21/06/2021 - 11:30

AREH hydrogen bid hits major hurdle

21/06/2021 - 11:30

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The difficulty of building large scale hydrogen export projects has been brought into sharp focus after a multi-billion dollar Pilbara proposal was knocked back on environmental grounds.

Emu Downs solar farm in the Mid West. Photo: Gabriel Oliveira.

The difficulty of building large scale hydrogen export projects has been brought into sharp focus after a multi-billion dollar Pilbara proposal was knocked back on environmental grounds.

Federal Environment Minister Sussan Ley ruled against an expanded proposal in which the proposed Asian Renewable Energy Hub would produce renewable hydrogen as ammonia to be shipped to export markets.

An original proposal by entity NW Interconnected Power was approved in December 2020 to export power via a subsea cable, but the amended plan suggested around 250 shipments annually of ammonia.

Either way, the production of power would have been driven by renewable energy.

For hydrogen production, the electricity would be run through electrolysers in water, while the subsea cable would have directly dispatched the power.

More than 20,000 hectares of land was to be cleared to make way for wind turbines and solar panels, out of a 660,000 hectare development envelope, with 15 gigawatts of generation capacity in the first stage.

That’s about three times the generating capacity in Western Australia’s main South West grid, 

The project’s partners include Vestas, CWP Global and InterContinental Energy, and the reported cost of the development has been as high as $50 billion.

The development was given major project status by the federal government in October 2020.

But in a decision last week, Ms Ley noted the project’s impact on the Eighty-Mile Beach wetlands, which are Ramsar listed as a wetland of international importance.

“The minister concluded that the proposal would have unacceptable impacts on matters of national environmental significance,” a spokesperson said.

“This included impacts on the ecological character of the declared Eighty-mile Beach Ramsar site and migratory species, including seven listed threatened species and an internationally significant population of waterbird.

“The minister found the marine component of the infrastructure corridor would disrupt tidal movements and processes and this would seriously impact the habitats and lifecycle of the native species dependent upon the wetland and accordingly the ecological character of the Eighty-mile Beach Ramsar site itself.

“Any future amended proposal would be a matter for the proponent.”

A spokesperson for AREH said the consortium had been notified late last week.

“We are now working to understand the minister’s concerns, and will engage further with the minister and her department as we continue to work on the detailed design and engineering aspects of the project,” the spokesperson said.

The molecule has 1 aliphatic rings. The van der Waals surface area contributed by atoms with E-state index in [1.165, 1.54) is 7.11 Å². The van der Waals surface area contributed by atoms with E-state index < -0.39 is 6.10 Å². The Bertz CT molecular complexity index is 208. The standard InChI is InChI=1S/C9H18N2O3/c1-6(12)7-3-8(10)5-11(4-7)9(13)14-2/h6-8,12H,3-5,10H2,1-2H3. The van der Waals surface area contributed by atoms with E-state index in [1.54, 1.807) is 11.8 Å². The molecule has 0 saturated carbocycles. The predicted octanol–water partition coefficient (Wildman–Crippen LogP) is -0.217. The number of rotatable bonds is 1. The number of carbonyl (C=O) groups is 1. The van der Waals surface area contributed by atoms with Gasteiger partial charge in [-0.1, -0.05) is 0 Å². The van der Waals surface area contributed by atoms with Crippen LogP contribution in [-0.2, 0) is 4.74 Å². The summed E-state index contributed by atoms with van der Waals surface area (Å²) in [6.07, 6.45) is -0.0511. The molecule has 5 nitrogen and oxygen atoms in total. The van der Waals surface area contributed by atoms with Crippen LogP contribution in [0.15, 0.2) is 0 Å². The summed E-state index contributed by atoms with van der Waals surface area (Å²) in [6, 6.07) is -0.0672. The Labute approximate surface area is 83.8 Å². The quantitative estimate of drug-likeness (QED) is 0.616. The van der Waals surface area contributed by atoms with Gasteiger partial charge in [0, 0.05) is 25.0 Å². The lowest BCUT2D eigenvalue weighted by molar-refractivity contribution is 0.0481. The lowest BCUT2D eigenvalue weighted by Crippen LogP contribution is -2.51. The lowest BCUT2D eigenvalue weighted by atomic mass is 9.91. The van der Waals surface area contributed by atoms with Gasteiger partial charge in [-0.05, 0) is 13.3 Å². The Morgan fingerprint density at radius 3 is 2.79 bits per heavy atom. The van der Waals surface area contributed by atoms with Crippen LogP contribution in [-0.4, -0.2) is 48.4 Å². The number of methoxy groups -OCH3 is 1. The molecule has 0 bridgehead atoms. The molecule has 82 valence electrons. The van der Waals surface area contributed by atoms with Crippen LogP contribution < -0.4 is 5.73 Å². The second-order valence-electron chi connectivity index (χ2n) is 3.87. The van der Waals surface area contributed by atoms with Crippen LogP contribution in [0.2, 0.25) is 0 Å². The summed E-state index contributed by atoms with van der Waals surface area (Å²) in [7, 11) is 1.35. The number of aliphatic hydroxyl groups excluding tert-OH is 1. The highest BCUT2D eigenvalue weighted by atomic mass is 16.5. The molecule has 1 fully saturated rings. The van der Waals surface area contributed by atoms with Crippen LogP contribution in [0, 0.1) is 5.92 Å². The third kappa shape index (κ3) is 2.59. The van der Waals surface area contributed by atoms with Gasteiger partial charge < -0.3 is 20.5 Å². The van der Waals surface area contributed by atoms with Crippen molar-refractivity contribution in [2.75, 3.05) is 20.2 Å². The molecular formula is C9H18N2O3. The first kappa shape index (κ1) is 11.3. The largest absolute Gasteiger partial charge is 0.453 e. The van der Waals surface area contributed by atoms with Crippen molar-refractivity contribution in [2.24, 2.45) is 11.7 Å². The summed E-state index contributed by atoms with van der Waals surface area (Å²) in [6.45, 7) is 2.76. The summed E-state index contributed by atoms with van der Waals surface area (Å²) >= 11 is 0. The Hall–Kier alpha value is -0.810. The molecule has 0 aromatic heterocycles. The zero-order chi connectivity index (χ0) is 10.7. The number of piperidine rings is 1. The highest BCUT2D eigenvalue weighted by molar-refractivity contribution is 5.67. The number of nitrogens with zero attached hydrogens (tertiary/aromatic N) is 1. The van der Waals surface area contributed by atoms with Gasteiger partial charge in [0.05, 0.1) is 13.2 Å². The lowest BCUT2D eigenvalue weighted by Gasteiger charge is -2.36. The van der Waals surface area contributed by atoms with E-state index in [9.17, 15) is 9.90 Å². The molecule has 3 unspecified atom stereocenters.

“The AREH project represents a significant economic and clean energy opportunity for Australia, as confirmed by the Commonwealth Government’s conferral of major project status for AREH in October 2020.  

“The same status was granted by the Western Australian government in mid-2018.  

“The project developers intend to utilise the Pilbara’s world-class solar and wind power to produce hydrogen and derivatives for export to major Asian markets already committed to quickly decarbonise their economies, and to offer options for greening mining activities and adding value to mineral resources produced in the Pilbara.”

State Hydrogen Minister Alannah MacTiernan said the decision was surprising, made in a short timeframe, and had seemingly little engagement with the proponent.

“Managing environmental impacts of large-scale projects is extremely important, but it is disappointing that in this case, the proponent does not appear to have been given an opportunity to refine the project or respond to concerns,” Ms MacTiernan said.

“Given the importance to the environment of reducing dependence on fossil fuels, I would have expected more interest by the federal agency to work through the issue with the proponent. 

“We will be seeking further clarification from the federal government on their position on this matter.

“Renewable hydrogen presents enormous opportunities for our country, as a job-creating future industry and to decarbonise the world’s economy.

“If the federal government is serious about this opportunity, it needs to work cooperatively with industry and state government to progress major projects.”

The potential for environmental and land use problems to disrupt hydrogen projects has been raised by industry leaders in recent weeks.

Former Woodside Petroleum chief executive Peter Coleman told a recent Australia-Korea Business Council event that land use would be a major challenge for green hydrogen, although the business has been working on its own proposals.

“If you were going to replace the energy equivalent of Pluto LNG with solar, you’d have to cover the entire area of greater Sydney- not Sydney CBD- with solar panels,” Mr Coleman said.

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